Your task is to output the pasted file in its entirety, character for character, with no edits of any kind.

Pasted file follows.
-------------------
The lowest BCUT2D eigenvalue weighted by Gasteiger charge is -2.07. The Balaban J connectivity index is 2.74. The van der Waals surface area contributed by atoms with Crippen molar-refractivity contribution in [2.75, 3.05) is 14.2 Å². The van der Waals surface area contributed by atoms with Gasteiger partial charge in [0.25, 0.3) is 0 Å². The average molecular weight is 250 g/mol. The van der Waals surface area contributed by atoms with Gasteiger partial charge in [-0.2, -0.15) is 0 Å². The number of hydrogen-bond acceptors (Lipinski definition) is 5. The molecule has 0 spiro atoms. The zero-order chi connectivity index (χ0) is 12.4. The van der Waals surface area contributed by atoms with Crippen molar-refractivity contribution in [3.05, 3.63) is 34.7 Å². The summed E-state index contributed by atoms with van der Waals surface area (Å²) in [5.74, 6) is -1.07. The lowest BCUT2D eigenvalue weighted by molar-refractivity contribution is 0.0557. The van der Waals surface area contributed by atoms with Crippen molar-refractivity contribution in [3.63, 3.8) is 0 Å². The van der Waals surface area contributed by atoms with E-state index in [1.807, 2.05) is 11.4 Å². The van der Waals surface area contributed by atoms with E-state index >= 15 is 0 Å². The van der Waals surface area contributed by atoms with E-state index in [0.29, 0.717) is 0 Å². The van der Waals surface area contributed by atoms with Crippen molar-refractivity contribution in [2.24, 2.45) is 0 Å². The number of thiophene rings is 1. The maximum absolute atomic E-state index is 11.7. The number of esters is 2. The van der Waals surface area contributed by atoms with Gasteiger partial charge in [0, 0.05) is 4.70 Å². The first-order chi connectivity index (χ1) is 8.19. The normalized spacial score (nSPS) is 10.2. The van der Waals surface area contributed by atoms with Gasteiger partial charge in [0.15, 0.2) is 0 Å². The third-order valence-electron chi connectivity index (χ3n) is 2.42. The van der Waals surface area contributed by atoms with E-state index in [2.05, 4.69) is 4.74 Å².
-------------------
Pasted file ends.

The lowest BCUT2D eigenvalue weighted by Gasteiger charge is -2.07. The Balaban J connectivity index is 2.74. The van der Waals surface area contributed by atoms with Crippen molar-refractivity contribution in [2.75, 3.05) is 14.2 Å². The van der Waals surface area contributed by atoms with Gasteiger partial charge in [0.25, 0.3) is 0 Å². The average molecular weight is 250 g/mol. The van der Waals surface area contributed by atoms with Gasteiger partial charge in [-0.2, -0.15) is 0 Å². The number of hydrogen-bond acceptors (Lipinski definition) is 5. The molecule has 0 spiro atoms. The zero-order chi connectivity index (χ0) is 12.4. The van der Waals surface area contributed by atoms with Crippen molar-refractivity contribution in [3.05, 3.63) is 34.7 Å². The summed E-state index contributed by atoms with van der Waals surface area (Å²) in [5.74, 6) is -1.07. The lowest BCUT2D eigenvalue weighted by molar-refractivity contribution is 0.0557. The van der Waals surface area contributed by atoms with Crippen molar-refractivity contribution in [3.63, 3.8) is 0 Å². The van der Waals surface area contributed by atoms with E-state index in [1.807, 2.05) is 11.4 Å². The van der Waals surface area contributed by atoms with E-state index >= 15 is 0 Å². The van der Waals surface area contributed by atoms with E-state index in [0.29, 0.717) is 0 Å². The van der Waals surface area contributed by atoms with Crippen molar-refractivity contribution in [2.24, 2.45) is 0 Å². The number of thiophene rings is 1. The maximum absolute atomic E-state index is 11.7. The number of esters is 2. The van der Waals surface area contributed by atoms with Gasteiger partial charge in [0, 0.05) is 4.70 Å². The first-order chi connectivity index (χ1) is 8.19. The normalized spacial score (nSPS) is 10.2. The van der Waals surface area contributed by atoms with Gasteiger partial charge in [0.15, 0.2) is 0 Å². The third-order valence-electron chi connectivity index (χ3n) is 2.42. The van der Waals surface area contributed by atoms with E-state index in [2.05, 4.69) is 4.74 Å².